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Perspectives on Culture - Essay Example

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Culture refers to the behaviors, beliefs, values, attitudes and material objects that are uniquely learned and shared by a particular group of people or a society and passed on from older members of a community to younger members. These attributes can be used to characterize…
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Discussing different cultures Culture refers to the behaviors, beliefs, values, attitudes and material objects that are uniquely learned and shared by a particular group of people or a society and passed on from older members of a community to younger members. These attributes can be used to characterize them or differentiate them from other societies. Society on the other hand can be defined as a group of people who have lived and worked together for a long period of time and have become an organized population forming a social unit.
In a country comprising over forty two different societies, widely grouped into Nilotic, Bantus and Cushitic, cultural diversity is widely evident in day-to-day life .Different cultures are accompanied by unique customs and norms, some surprising and shocking while others are common to all the cultures. Norms refer to particular rules concerning right and wrong in a society while customs are the society’s practices (Tierney, 2007). 
Many elements of culture and diversity such as aesthetics, ceremony, ethics, health and medicine, gender roles, folk myths, religion and spirituality, gestures, grooming, sexuality, taboos and ownership differ among societies.
Gender roles, for example, differ greatly among these societies. The Maasai-a Nilotic tribe mainly comprising nomadic pastoralists, surprisingly assign the role of building houses and cooking to women in their community whereas men are expected to protect the community and look after livestock. This is not the case with the kikuyu (a Bantu community) or luo (Nilotic) and many other cultures where houses are built by men.
Religion and Spirituality, including purpose in life, the possibility and type of afterlife also has great diversity among various societies. Each society has a unique ‘god’ that they worship and believe in. The gods have different names and are believed to reside in specific places where they can be worshiped and consulted at specific times. The kikuyu community for example believes their god-ngai, lives a mountain so they face this specific mountain during worship.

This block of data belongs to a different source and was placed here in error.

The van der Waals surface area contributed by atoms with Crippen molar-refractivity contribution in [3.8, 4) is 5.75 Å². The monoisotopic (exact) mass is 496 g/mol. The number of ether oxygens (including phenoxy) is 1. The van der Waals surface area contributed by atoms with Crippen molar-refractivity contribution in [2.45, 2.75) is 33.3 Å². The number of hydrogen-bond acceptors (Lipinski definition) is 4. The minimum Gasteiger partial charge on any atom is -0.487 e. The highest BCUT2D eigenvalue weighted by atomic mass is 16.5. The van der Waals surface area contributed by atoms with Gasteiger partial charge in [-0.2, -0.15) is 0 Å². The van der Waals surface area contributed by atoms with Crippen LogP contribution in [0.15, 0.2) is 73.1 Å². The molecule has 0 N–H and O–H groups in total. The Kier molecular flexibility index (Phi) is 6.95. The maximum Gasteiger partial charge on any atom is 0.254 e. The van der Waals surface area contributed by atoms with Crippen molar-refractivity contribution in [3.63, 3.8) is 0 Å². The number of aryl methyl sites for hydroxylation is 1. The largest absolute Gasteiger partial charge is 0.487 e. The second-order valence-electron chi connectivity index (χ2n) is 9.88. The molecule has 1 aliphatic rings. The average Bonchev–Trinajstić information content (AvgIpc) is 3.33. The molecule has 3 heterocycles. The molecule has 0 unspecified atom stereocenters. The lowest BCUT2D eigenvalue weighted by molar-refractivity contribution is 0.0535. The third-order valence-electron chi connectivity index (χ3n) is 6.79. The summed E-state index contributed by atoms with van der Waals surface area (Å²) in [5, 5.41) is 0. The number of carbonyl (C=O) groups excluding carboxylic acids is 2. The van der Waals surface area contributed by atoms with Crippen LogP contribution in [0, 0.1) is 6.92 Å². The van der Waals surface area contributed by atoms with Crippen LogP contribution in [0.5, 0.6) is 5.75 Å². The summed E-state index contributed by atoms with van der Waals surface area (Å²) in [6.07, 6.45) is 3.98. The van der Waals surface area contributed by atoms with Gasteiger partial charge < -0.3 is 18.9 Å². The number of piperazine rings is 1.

Another surprising variation in element of culture among the Maasai is evident in their status- attitudes and behaviors related to people of different rank like age, wealth, office or fame. This community considers keeping more livestock and having more children a sign of wealth, the more a person has the wealthier he is. Living among these communities requires knowledge of their language and acclimatize to their food. Language is a set of shared symbols that enables communication among people.
Laws refer to formal rules concerning behavior that are clearly defined by a political authority that has the task of enforcing them whereas sanctions can be defined as rewards for appropriate behavior or penalties imposed on someone for inappropriate behavior(De, 1994). It is not surprising that most cultures shared almost similar attributes concerning laws and sanction imposed on lawbreakers. In all society, laws and sanctions play a major part in maintaining values (principles used by members of a culture to define what is morally right or wrong, good or bad, , desirable or undesirable proper or improper, beautiful or ugly.)
The Maasai society particularly continues to strongly value and greatly uphold their culture showing strong ethnocentrism. This refers to the idea that one’s culture and way of life are superior to those of other societies.
From this experience with various cultures, it’s important to note that some elements of culture have positive impact on a society and should be greatly upheld whereas others are destructive.
References
Tierney, S. (2007). Accommodating cultural diversity. Aldershot: Ashgate.
De, V. R. A. (1994). Cultural diversity in schools: From rhetoric to practice. Albany: State Univ. of New York Press.
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